FBI: Former mortgage broker used business front to charge bogus liens

SACRAMENTO — Facing allegations that he created a business front to funnel nearly $1.8 million in bogus lien payments to himself and others, a former Redding mortgage broker pled guilty Monday to one count of mail fraud.

The Federal Bureau of Investigation claims 31-year-old Joshua Gervolstad created a bank account for a phony entity called “TPG Investments,” which he used to collect $1,798,888.91 in fraudulent payouts for liens that did not exist. This conduct affected mortgages worth more than $5.4 million, said Assistant United States Attorney Matthew D. Segal. At least three of the five properties located in Redding and Lodi were foreclosed as a result.

Joshua Gervolstad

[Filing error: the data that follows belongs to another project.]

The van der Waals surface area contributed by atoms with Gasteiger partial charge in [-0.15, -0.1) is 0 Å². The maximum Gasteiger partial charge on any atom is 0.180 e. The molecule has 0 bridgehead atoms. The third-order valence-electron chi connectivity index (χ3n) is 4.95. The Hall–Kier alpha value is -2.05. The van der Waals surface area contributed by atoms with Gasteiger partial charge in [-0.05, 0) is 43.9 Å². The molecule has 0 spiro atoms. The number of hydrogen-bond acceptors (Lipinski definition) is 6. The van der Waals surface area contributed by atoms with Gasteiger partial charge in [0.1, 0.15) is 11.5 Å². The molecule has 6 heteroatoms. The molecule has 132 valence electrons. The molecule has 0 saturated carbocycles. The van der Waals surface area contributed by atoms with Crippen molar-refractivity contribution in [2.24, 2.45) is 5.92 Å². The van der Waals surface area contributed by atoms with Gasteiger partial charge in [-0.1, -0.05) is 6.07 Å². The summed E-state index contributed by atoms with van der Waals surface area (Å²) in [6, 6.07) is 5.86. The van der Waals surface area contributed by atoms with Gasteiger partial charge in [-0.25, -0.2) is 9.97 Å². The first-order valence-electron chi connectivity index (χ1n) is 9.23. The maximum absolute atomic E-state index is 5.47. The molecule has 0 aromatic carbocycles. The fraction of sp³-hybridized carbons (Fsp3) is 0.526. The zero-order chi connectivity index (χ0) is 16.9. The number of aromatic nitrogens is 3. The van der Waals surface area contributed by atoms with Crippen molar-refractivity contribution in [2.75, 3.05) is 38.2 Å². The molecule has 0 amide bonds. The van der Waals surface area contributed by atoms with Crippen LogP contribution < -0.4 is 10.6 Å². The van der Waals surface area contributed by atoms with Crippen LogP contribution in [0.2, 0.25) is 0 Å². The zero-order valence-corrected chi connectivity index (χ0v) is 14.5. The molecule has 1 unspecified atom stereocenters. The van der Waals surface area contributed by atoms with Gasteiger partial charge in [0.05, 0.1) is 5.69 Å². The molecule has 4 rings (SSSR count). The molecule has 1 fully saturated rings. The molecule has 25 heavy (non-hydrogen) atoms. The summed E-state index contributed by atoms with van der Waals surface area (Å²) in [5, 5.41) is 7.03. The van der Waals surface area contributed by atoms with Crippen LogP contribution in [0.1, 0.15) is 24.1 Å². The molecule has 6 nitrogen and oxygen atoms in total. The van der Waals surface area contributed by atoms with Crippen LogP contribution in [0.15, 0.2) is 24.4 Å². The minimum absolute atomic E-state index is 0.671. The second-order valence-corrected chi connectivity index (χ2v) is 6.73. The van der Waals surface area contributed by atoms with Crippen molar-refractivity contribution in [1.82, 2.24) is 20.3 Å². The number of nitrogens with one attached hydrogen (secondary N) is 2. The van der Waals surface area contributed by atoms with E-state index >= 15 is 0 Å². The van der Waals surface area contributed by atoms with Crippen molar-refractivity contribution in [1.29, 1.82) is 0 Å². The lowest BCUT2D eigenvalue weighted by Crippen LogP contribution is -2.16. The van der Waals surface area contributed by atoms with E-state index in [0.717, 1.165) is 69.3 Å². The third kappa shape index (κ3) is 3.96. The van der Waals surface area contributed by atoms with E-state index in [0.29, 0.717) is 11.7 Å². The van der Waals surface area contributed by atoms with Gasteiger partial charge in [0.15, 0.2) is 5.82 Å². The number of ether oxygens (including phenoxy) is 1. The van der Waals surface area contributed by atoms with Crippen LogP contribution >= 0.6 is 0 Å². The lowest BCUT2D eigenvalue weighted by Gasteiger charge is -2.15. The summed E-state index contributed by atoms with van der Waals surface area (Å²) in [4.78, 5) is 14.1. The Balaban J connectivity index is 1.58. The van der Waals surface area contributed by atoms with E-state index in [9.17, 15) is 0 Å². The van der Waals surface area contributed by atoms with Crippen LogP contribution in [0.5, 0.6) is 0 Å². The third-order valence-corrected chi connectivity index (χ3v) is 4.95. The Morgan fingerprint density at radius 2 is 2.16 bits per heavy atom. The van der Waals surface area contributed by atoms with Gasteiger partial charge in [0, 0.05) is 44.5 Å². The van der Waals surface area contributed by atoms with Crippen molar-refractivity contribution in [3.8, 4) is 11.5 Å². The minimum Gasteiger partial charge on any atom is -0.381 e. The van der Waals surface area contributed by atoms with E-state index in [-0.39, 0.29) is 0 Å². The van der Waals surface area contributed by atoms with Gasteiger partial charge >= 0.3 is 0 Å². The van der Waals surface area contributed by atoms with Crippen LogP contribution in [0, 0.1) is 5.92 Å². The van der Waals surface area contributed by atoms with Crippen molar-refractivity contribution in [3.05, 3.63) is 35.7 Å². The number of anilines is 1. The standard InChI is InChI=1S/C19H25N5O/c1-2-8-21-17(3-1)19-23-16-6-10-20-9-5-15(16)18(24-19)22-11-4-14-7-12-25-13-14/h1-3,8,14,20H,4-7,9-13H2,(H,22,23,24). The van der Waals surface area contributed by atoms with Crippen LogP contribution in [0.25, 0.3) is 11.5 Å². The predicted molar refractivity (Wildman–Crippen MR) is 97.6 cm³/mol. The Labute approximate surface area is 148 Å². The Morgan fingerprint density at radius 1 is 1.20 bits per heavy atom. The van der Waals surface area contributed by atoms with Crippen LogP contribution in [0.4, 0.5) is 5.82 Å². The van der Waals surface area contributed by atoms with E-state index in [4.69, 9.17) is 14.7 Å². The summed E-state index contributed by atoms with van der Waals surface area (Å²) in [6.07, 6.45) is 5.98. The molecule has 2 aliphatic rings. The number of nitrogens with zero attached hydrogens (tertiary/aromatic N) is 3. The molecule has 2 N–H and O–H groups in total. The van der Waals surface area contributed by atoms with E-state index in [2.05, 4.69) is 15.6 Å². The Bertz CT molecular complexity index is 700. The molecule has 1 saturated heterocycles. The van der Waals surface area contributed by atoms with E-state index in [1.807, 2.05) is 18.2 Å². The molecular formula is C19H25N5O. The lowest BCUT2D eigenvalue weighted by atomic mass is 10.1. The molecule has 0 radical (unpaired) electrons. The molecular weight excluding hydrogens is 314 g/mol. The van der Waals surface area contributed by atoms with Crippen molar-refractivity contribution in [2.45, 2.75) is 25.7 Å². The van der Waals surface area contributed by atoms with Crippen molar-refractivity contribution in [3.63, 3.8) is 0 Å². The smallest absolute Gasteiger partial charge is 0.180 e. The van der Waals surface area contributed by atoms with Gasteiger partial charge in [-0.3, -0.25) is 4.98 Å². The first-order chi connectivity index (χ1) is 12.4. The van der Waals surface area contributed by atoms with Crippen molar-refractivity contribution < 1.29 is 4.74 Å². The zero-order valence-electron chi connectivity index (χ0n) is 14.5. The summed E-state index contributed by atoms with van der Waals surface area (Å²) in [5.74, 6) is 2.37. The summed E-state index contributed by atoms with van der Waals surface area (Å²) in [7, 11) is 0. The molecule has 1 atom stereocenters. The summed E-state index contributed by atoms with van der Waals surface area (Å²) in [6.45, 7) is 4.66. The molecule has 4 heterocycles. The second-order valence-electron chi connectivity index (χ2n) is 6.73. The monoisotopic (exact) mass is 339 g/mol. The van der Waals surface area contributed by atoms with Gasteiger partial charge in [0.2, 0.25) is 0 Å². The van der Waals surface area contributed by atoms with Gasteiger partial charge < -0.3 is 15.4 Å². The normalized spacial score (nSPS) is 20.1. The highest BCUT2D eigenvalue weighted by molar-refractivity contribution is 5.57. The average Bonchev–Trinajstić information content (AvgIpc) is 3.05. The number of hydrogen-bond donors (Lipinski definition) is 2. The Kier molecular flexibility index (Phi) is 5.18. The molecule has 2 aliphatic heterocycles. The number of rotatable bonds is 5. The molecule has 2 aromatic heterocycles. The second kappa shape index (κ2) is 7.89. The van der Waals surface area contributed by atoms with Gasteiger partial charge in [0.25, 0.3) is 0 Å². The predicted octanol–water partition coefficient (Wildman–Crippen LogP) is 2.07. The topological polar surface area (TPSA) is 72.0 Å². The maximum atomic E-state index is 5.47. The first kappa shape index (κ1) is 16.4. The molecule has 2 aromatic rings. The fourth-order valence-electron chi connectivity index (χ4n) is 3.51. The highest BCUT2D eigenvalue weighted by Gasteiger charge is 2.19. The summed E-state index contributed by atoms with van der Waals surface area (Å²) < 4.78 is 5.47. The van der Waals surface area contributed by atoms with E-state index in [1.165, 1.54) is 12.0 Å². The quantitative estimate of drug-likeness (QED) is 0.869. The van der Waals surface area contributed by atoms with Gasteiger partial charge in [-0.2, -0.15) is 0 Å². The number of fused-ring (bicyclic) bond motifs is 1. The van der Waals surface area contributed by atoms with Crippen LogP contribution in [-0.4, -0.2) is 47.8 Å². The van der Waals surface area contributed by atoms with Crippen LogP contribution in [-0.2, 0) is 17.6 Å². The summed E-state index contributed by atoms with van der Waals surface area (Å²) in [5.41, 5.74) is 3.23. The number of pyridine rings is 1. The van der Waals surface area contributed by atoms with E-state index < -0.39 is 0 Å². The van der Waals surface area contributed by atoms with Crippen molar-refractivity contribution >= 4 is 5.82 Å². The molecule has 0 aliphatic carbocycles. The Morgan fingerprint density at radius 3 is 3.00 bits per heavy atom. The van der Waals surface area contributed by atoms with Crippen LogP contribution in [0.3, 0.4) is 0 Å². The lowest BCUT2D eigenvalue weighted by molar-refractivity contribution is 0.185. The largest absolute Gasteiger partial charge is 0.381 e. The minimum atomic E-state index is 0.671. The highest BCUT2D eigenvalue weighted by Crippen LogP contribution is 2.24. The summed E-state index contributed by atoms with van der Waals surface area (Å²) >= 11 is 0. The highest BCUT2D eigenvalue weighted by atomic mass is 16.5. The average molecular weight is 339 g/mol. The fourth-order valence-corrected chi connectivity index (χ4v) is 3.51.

Segal said the mortgage fraud scheme involved Gervolstad submitting inflated appraisals and false lien documents for use in closing purchase transactions involving the five different properties. The closing statement for each property contained fraudulent papers requiring the payoff of a non-existent lien to TPG Investments, which Gervolstad controlled and used its bank account to divert mortgage loan funds to himself and others.

“The vigorous pursuit of real estate professionals who perpetrated mortgage fraud is a top priority for federal authorities in this region,” U.S. Attorney Lawrence G. Brown said in a statement.

Gervolstad is scheduled to be sentenced by U.S. District Judge William B. Shubb on Dec. 14 at 8:30 a.m. The maximum statutory penalty for a violation of mail fraud is 20 years in prison, a $250,000 fine, and restitution of the full amount of the loss. The actual sentence, however, will be determined at the discretion of the court after consideration of the Federal Sentencing Guidelines, which take into account a number of variables and any applicable statutory sentencing factors.


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